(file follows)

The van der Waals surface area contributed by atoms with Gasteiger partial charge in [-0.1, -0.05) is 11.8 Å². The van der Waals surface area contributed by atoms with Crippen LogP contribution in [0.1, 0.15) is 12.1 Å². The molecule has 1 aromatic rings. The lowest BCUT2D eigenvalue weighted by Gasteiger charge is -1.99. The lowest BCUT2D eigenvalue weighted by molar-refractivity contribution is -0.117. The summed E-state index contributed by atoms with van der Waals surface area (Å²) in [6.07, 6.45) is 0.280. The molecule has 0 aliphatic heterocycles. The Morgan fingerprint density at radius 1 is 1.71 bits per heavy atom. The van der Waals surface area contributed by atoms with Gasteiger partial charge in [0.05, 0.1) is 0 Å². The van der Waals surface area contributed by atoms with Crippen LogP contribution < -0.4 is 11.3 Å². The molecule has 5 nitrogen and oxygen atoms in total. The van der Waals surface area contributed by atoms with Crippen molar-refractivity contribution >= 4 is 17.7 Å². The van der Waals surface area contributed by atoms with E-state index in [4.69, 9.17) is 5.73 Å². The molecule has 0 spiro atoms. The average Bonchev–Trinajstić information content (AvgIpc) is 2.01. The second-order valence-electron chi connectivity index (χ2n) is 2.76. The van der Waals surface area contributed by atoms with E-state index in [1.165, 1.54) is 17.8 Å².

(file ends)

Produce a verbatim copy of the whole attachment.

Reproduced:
The van der Waals surface area contributed by atoms with Gasteiger partial charge in [-0.1, -0.05) is 11.8 Å². The van der Waals surface area contributed by atoms with Crippen LogP contribution in [0.1, 0.15) is 12.1 Å². The molecule has 1 aromatic rings. The lowest BCUT2D eigenvalue weighted by Gasteiger charge is -1.99. The lowest BCUT2D eigenvalue weighted by molar-refractivity contribution is -0.117. The summed E-state index contributed by atoms with van der Waals surface area (Å²) in [6.07, 6.45) is 0.280. The molecule has 0 aliphatic heterocycles. The Morgan fingerprint density at radius 1 is 1.71 bits per heavy atom. The van der Waals surface area contributed by atoms with Gasteiger partial charge in [0.05, 0.1) is 0 Å². The van der Waals surface area contributed by atoms with Crippen LogP contribution < -0.4 is 11.3 Å². The molecule has 5 nitrogen and oxygen atoms in total. The van der Waals surface area contributed by atoms with Crippen molar-refractivity contribution >= 4 is 17.7 Å². The van der Waals surface area contributed by atoms with E-state index in [4.69, 9.17) is 5.73 Å². The molecule has 0 spiro atoms. The average Bonchev–Trinajstić information content (AvgIpc) is 2.01. The second-order valence-electron chi connectivity index (χ2n) is 2.76. The van der Waals surface area contributed by atoms with E-state index in [1.165, 1.54) is 17.8 Å².